“Before 2006, there were always work opportunities in Gaza. Nowadays, whenever I look for work, I am refused. I have children to feed and a sick mother to care for.” Hussein al-Najjar is a 40-year-old Palestine refugee from Gaza and was working as a construction labourer before Israel imposed the blockade on Gaza. He is solely responsible for his family of nine, which includes his wife, six children and his ailing mother who requires constant care.
Al-Najjar is one of the tens of thousands of Palestine refugees who were directly affected by the Israeli land, air and sea blockade, which enters its thirteenth year this year, in the context of ongoing occupation of the Palestinian territory, coupled with cycles of hostilities and violence, political instability and restricted entry an exit at the Rafah border crossing with Egypt. In addition, the effects of the current political divide have been compounded by an energy crisis that hinders the delivery and availability of essential services and severely undermines economic activity. In the fall of 2018, the unemployment rate in Gaza reached 54.9 per cent.*
We met Mr. al-Najjar while he was cleaning the streets of Jabalia camp, a work opportunity provided through the UNRWA Cash for Work Programme. He explained in more detail the current situation his family members live in: ”My eldest son, who is 18 years old, has finished school and wanted to learn a trade, but he couldn’t find a job. My wife is a great, patient woman who never complains even though we have few means to survive on. My mother is sick and requires medicines and medical supplies, and I am unable to meet the requests of my younger children,” he says.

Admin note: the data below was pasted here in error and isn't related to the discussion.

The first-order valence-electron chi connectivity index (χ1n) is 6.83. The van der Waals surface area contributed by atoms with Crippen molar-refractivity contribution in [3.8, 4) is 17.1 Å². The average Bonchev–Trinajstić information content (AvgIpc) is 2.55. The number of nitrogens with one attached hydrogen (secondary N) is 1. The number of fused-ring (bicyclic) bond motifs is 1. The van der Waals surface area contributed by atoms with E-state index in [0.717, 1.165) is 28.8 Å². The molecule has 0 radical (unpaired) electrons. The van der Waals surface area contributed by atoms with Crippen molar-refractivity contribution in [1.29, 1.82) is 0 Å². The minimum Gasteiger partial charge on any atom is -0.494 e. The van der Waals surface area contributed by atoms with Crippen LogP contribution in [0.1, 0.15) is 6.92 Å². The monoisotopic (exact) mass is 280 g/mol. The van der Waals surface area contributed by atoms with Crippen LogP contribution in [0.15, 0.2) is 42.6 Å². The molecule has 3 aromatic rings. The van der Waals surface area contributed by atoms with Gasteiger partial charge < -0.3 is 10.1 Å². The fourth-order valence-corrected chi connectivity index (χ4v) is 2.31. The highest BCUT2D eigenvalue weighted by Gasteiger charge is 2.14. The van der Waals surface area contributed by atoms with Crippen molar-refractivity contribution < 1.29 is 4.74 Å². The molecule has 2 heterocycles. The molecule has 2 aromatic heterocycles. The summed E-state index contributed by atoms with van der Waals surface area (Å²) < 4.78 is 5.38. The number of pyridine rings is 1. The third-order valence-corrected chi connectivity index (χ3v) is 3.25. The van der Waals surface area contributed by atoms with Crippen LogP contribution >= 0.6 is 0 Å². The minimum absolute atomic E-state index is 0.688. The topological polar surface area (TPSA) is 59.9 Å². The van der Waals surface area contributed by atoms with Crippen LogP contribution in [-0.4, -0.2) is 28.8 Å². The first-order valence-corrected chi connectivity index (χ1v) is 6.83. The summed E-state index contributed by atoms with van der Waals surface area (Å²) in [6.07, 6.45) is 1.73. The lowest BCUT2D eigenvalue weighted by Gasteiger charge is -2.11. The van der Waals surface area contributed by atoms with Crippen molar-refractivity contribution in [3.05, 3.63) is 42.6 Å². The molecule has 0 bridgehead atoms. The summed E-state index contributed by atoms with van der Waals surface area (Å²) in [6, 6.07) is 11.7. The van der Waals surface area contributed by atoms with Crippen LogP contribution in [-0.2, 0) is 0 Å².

At an income of below US$ 1.74 a day, the al-Najjar family is classified as abject poor and, thus, eligible for the UNRWA cash-for-work programme, which aims to ensure that poor refugee households are able to cover basic needs in a dignified manner through provision of short-term employment opportunities. Of the 11,082 Palestine refugees in Gaza benefitting from this programme in 2019, 165 three-month job opportunities are maintained through the generous support of the Czech Republic.
“Nothing can give a man more dignity than having work and being able to provide for his family. This job opportunity finally allows me to settle some debts and take proper care of my mother. Working as a sanitation labourer in the camp where I was born and raised is a great source of gratitude. I am so happy that I am given this opportunity to contribute to my community, keep streets of the camp clean and satisfy the needs of my family, all at the same time” he says.
*PCBS Labour Force survey Q3 2018